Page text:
Summary of Meeting Held on October 12, 1979 to Discuss Responses to IE Bulletins 79-05C and 79-06C and HPI Termination Criteria (Generic Letter 79-55)


                                 UNITED STATES 
                         NUCLEAR REGULATORY COMMISSION 
                            WASHINGTON, D. C. 20555 



On October 12, 1979, members of the NRC staff (the staff) met with the three
pressurized water reactor (PWR) vendors and representatives of the 
corresponding Owners' Groups in Bethesda, Maryland. The purpose of the 
meeting was to discuss the variations in analyses and operator guidelines 
submitted in response to IE Bulletins 79-05C and 79-06C and to discuss 
differences in proposed HPI termination criteria. A list of attendees is 
provided as Enclosure 1. 


The initial review of the preliminary chronology of events which occurred at 
the Three Mile Island Nuclear Station, Unit 2 (TMI-2) led to the 
identification of six potential human, design, and mechanical failures which 
appeared to have led to core damage in the reactor. One of the identified 
items was the tripping of the reactor coolant pumps (RCPs) during the course 
of the accident. Once forced flow was terminated by securing the RCPs, core 
damage occurred since the steam and water separated in the primary system 
and caused the core to become uncovered. Instructions were issued to the 
holders of operating licenses, in the form of IE bulletins, which required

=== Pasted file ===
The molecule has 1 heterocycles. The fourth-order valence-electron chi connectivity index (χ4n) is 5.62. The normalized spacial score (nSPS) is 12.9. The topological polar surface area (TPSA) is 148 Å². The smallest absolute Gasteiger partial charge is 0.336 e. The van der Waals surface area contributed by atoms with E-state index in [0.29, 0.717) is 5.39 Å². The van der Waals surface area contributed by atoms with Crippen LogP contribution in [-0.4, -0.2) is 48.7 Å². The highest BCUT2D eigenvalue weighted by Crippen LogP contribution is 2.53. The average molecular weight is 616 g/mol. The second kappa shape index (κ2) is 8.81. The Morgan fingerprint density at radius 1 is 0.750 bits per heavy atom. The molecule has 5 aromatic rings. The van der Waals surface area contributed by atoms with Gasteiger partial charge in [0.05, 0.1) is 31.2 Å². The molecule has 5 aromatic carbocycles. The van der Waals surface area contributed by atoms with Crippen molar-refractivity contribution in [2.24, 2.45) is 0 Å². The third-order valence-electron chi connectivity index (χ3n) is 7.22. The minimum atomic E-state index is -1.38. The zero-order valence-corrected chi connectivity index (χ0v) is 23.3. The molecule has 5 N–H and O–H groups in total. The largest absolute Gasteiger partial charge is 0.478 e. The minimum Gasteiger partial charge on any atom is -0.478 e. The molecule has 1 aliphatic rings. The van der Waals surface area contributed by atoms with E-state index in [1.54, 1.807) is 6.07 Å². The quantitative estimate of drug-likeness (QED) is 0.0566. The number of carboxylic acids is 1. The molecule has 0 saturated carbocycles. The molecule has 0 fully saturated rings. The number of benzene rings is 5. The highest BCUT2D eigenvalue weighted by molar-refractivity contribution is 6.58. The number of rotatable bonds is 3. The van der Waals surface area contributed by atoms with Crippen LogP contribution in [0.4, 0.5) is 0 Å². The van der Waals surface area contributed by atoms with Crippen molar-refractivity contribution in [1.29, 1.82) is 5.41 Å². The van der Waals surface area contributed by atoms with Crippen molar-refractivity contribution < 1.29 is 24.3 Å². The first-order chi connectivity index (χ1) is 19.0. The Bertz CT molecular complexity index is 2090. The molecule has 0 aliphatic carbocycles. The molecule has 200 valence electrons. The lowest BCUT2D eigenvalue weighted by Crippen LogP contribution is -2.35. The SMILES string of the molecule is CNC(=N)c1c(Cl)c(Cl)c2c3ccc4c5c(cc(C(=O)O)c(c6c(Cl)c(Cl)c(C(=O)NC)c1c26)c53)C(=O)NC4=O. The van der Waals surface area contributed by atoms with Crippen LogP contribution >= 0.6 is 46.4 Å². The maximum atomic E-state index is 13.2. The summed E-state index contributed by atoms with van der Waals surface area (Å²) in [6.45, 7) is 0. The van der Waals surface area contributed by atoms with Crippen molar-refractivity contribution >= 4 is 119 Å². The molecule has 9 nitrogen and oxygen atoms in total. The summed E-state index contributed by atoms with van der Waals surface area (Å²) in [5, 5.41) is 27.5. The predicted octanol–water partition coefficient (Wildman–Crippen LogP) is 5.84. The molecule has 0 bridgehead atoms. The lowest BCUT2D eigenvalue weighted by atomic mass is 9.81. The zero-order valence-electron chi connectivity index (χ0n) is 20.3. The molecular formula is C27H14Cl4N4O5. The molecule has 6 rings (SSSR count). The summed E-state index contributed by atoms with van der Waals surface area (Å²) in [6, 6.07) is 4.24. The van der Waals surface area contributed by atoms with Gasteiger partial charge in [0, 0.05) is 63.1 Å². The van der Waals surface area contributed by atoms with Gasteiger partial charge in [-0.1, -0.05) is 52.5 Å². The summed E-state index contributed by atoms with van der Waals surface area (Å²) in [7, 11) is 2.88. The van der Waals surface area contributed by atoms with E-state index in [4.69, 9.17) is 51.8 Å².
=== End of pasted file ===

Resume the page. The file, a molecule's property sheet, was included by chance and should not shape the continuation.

operating procedures to specify that in the event of HPI initiation with 
RCPs operating, forced flow would be maintained in the RCS. 

Subsequent analyses by each of the Nuclear Steam Supply System (NSSS) 
vendors indicated that for a certain spectrum of small breaks in the RCS, 
continued operation of the RCPs would increase the mass lost through the 
break and prolong or aggravate the uncovering of the reactor core if the 
RCPs were subsequently tripped at certain times into the accident. While the 
size and location of such a break and the time of tripping the RCPs, which 
would produce unacceptable results, varied for each analysis, all three 
vendors agreed that an acceptable action under loss-of-coolant-accident 
(LOCA) symptoms would be to trip all operating RCPs immediately, before 
significant voiding in the RCS occurred. As a result of this information, IE 
Bulletins 79-05C and 79-06C were issued which required immediate tripping of 
all operating RCPs upon reactor trip and initiation of HPI caused by system 
low pressure. These bulletins also required the licensees to perform more 
detailed analyses on the effect of RCP trip for both LOCA and non-LOCA 

The conclusions reached by the PWR vendors in these analyses vary to a 
considerable degree as summarized in Enclosure 2. It is the NCR staff's 
present judgment that the major differences in results are attributable to 
model differences, which are highlighted in Enclosure 3. The various RCP 
trip criteria that have been proposed by the vendors are shown in Enclosure 

                                    - 2 -

An additional concern relates to the criteria for HPI termination. Enclosure 
5 lists the criteria proposed by the various vendors. The staff can see no 
reason why the same set of safety considerations would lead to more than one 
uniform criterion for termination of HPI. 

This meeting was requested by the staff to discuss, in an administrative 
sense, how the PWR regulated industry can reach agreement on these two 


The NRC staff opened the meeting by stating that its goal for the